Some time ago, after I poked around in GameMaker Studio 2, I realized that I have to be at least an average coder for this thing to make something that surpasses a work of kindergartner. I sucked at coding. Till then I preferred hiring help, if I came across something difficult. But in case with GMS2 it wasn’t an option, unless I hire help to code the entire game.
But I still went for it. You suck at something – learn. And I needed to keep my head busy back then. So I went through various Youtube tutorials, aiming on how to make a platformer with mouse aiming.
I ended up having a base for exactly that, with simple sprites processing that I could adapt for something like this:
Which wasn’t good enough for me. I got a taste of side scrolling shooters, with more complex sprites management; with more expressive running/jumping, with hands that holds weapons more realistically, so I wasn’t settled for less. Either that, or why even do this, if I can do better?
After breaking the theoretical game into elements, I started to think which element is going to be the hardest to do? Since it was my fist game with a lot of the upcoming coding I have to do by myself, I thought that if I’ll handle the hardest shit right from the start, – to be confident that I can handle everything else in the project. Maybe it’s not the best approach, I don’t know, but it seemed reasonable.
After I gave a though to the elements, it was clear that the hardest part will be coding Lola to process her sprites that will display her movememt in the way I want. I desided, that I’ll take 3-5 days to code her, which seemed like a realistic time for a diletant coder like me. if I do not manage in this period, then, probably, I should stop.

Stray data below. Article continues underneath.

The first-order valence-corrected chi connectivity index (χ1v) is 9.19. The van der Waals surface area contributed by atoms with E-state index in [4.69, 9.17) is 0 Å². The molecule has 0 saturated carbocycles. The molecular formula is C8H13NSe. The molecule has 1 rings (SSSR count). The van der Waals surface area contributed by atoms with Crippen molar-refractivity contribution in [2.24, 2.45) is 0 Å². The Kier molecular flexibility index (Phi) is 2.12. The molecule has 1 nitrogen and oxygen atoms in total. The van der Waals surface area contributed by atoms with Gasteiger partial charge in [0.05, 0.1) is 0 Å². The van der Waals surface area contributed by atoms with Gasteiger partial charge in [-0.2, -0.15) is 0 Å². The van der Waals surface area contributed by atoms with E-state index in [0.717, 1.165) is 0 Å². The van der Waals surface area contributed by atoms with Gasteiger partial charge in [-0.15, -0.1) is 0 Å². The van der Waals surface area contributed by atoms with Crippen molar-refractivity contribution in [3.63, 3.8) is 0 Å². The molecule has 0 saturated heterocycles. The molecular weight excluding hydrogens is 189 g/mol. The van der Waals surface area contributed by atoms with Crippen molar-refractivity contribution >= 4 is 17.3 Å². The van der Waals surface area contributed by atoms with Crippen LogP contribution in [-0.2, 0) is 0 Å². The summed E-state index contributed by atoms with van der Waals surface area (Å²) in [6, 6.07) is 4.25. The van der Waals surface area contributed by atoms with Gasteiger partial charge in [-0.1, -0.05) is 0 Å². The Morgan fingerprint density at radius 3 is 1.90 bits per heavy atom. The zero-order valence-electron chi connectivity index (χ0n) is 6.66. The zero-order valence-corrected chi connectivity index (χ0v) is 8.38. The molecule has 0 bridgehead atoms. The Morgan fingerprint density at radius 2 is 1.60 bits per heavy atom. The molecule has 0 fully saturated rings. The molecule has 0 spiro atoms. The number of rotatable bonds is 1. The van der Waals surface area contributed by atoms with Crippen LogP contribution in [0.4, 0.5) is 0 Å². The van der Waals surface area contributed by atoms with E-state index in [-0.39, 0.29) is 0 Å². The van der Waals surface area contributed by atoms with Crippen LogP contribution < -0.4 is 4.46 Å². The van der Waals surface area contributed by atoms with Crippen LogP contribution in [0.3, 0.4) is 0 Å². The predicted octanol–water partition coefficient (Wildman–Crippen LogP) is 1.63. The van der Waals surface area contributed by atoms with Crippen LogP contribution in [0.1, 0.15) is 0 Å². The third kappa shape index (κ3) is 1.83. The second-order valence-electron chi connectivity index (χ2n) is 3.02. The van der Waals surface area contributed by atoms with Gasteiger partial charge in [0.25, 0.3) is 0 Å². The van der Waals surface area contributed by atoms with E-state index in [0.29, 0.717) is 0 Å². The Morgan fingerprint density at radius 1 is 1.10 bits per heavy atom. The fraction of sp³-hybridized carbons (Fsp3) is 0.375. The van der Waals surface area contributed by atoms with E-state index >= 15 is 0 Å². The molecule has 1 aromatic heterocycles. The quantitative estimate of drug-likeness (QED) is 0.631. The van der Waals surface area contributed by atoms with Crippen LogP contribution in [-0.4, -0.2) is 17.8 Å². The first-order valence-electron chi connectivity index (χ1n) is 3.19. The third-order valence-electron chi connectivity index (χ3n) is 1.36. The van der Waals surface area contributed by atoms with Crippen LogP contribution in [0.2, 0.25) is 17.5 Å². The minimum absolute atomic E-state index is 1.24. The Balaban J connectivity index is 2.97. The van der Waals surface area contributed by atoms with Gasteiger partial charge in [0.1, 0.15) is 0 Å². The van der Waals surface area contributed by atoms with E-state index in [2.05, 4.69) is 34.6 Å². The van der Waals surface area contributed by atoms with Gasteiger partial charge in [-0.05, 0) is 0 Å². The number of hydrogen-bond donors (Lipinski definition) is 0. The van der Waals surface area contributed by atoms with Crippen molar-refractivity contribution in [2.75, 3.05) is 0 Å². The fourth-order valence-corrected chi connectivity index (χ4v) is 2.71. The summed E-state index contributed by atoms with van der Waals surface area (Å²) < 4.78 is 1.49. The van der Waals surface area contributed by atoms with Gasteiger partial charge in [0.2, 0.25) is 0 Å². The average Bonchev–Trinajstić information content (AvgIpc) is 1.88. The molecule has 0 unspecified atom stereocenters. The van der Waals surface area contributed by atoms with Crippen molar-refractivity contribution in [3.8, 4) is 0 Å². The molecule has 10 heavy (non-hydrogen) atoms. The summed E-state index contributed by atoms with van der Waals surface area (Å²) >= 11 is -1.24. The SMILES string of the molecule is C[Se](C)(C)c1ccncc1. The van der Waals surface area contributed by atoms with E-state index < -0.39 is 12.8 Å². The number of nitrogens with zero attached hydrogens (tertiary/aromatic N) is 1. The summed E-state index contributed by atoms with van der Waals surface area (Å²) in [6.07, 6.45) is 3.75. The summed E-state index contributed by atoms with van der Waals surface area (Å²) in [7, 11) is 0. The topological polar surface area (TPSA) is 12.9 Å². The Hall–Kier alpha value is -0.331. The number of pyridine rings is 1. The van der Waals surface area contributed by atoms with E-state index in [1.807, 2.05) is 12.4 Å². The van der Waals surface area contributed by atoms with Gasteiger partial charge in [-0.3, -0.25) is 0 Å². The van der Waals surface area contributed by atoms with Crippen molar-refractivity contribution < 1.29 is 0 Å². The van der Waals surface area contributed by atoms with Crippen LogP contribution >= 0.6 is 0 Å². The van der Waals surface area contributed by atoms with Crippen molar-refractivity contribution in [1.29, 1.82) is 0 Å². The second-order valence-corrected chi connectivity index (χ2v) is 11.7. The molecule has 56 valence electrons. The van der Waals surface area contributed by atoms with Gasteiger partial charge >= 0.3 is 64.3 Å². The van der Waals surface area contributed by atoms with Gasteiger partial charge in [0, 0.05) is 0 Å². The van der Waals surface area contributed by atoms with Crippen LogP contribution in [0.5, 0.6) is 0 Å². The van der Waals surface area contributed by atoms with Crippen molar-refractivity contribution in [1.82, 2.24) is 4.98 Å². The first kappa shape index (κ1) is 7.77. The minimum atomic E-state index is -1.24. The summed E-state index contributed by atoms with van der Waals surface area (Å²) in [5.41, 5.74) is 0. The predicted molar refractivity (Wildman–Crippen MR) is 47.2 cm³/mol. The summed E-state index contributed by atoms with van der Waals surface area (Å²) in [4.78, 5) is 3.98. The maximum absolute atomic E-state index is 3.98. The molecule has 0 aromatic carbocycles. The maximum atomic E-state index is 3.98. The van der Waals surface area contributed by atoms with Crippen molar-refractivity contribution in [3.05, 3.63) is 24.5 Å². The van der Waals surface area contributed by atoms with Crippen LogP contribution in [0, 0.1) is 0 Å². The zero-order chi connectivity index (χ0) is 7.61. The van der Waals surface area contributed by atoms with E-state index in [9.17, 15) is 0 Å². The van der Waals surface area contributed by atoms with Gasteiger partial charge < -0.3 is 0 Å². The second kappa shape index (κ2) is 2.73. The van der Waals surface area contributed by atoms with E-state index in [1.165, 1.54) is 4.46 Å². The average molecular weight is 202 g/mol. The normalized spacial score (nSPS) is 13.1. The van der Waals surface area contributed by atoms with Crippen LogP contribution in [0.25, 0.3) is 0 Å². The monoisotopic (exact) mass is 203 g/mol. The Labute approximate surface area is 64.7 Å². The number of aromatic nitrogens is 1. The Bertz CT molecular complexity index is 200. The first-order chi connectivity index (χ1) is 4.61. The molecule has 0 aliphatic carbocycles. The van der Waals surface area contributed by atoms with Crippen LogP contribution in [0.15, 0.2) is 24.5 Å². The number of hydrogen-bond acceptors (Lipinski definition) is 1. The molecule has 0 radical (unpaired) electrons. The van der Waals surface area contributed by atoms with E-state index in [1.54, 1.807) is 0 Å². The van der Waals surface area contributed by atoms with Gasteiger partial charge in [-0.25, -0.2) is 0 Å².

I ended up fucking around with her for 2.5 weeks) I spend more time learning how to code, than doing actual coding. I searched so much, Google started to ask me if I’m a bot or something.
The whole thing was tricky. I had to invent ways to “noob” through it, going through dense forest of unfriendly coding environment, that doesn’t like diletants at all! GMS2 gave me so much errors, I thought I’ll break the engine somehow. But then, step by step, this thing started to be more obidient, I began to see clearly where I was wrong at the beggining and how to improve my shit-code now. Then, after a second week I felt like I own this thing. I knew perfectly what’s what in this baby, instead of looking at bunch of variables, thinking how not to break something.
All in all it was difficult, but I loved doing the whole thing. Anyway, after places where I worked, it’s a dream job, no matter how hard it gets. So I kept pushing. And after I finished, it was so fucking rewarding! My coding skills upgraded noticeably and GameMaker Studio being very compliant now. Looking at Lola moving just like I wanted, made me feel like a genius) (until I stumbled upon another noob-bug short after) Now her movements adds to the game’s drive, making it more pleasing to the eye.
To be honest, I’ve always seen Lola as a harmless dicks-obsessed cutie, I never imagined her as fighting type of a character, before I start working on my stuff. But, I can’t help it) I like to make games with some action in it, with all that it implies.
I still have a lot of coding to do for this game, I’m sure I have to overcome a lot of head-scrachers for games to come, learning in proccess. And, hopefully, I’ll find this post in future and say: “Oh, yeah, I remember how I shit-code this thing for 2 weeks straight, when I can do it for a day or two right now”. But for now, I feel great, for being stubborn enough to go to beat something huge and unfamiliar, and succeeded)
I won’t recommend this approach though. Starting from smaller things will give you more enjoyment from development, I’m sure. If you care about constant errors more than I do (two weeks, kids!), then frustration will, probably, made you quit. But, nevertheless, you never know what you can do till you try.